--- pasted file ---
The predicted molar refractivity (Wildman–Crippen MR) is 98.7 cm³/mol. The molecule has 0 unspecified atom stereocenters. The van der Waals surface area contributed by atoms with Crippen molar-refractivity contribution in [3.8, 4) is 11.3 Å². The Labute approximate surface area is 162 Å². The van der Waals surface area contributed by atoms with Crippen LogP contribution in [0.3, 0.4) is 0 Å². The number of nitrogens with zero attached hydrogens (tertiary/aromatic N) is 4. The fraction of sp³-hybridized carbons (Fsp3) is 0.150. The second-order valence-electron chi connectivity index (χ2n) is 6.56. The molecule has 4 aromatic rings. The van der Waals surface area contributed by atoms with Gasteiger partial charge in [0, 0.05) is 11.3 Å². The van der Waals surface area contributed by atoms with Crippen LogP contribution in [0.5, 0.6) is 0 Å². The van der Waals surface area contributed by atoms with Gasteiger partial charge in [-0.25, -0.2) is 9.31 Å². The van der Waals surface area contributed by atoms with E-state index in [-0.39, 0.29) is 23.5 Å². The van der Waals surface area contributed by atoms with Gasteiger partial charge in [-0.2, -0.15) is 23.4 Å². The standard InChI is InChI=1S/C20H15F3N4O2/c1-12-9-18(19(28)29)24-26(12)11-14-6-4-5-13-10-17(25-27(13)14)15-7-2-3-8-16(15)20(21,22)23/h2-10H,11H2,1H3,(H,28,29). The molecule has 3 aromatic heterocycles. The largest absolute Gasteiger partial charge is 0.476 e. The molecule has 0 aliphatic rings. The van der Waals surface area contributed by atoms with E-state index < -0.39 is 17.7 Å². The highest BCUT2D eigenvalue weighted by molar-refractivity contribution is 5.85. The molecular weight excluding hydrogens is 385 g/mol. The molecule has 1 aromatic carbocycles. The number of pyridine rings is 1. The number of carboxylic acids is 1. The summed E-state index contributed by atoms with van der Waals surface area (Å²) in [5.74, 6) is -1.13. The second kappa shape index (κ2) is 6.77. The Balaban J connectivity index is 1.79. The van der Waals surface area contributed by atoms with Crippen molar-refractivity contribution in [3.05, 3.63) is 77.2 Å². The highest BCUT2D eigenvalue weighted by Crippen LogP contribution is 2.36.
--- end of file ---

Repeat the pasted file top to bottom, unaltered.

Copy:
The predicted molar refractivity (Wildman–Crippen MR) is 98.7 cm³/mol. The molecule has 0 unspecified atom stereocenters. The van der Waals surface area contributed by atoms with Crippen molar-refractivity contribution in [3.8, 4) is 11.3 Å². The Labute approximate surface area is 162 Å². The van der Waals surface area contributed by atoms with Crippen LogP contribution in [0.3, 0.4) is 0 Å². The number of nitrogens with zero attached hydrogens (tertiary/aromatic N) is 4. The fraction of sp³-hybridized carbons (Fsp3) is 0.150. The second-order valence-electron chi connectivity index (χ2n) is 6.56. The molecule has 4 aromatic rings. The van der Waals surface area contributed by atoms with Gasteiger partial charge in [0, 0.05) is 11.3 Å². The van der Waals surface area contributed by atoms with Crippen LogP contribution in [0.5, 0.6) is 0 Å². The van der Waals surface area contributed by atoms with Gasteiger partial charge in [-0.25, -0.2) is 9.31 Å². The van der Waals surface area contributed by atoms with E-state index in [-0.39, 0.29) is 23.5 Å². The van der Waals surface area contributed by atoms with Gasteiger partial charge in [-0.2, -0.15) is 23.4 Å². The standard InChI is InChI=1S/C20H15F3N4O2/c1-12-9-18(19(28)29)24-26(12)11-14-6-4-5-13-10-17(25-27(13)14)15-7-2-3-8-16(15)20(21,22)23/h2-10H,11H2,1H3,(H,28,29). The molecule has 3 aromatic heterocycles. The largest absolute Gasteiger partial charge is 0.476 e. The molecule has 0 aliphatic rings. The van der Waals surface area contributed by atoms with E-state index < -0.39 is 17.7 Å². The highest BCUT2D eigenvalue weighted by molar-refractivity contribution is 5.85. The molecular weight excluding hydrogens is 385 g/mol. The molecule has 1 aromatic carbocycles. The number of pyridine rings is 1. The number of carboxylic acids is 1. The summed E-state index contributed by atoms with van der Waals surface area (Å²) in [5.74, 6) is -1.13. The second kappa shape index (κ2) is 6.77. The Balaban J connectivity index is 1.79. The van der Waals surface area contributed by atoms with Crippen molar-refractivity contribution in [3.05, 3.63) is 77.2 Å². The highest BCUT2D eigenvalue weighted by Crippen LogP contribution is 2.36.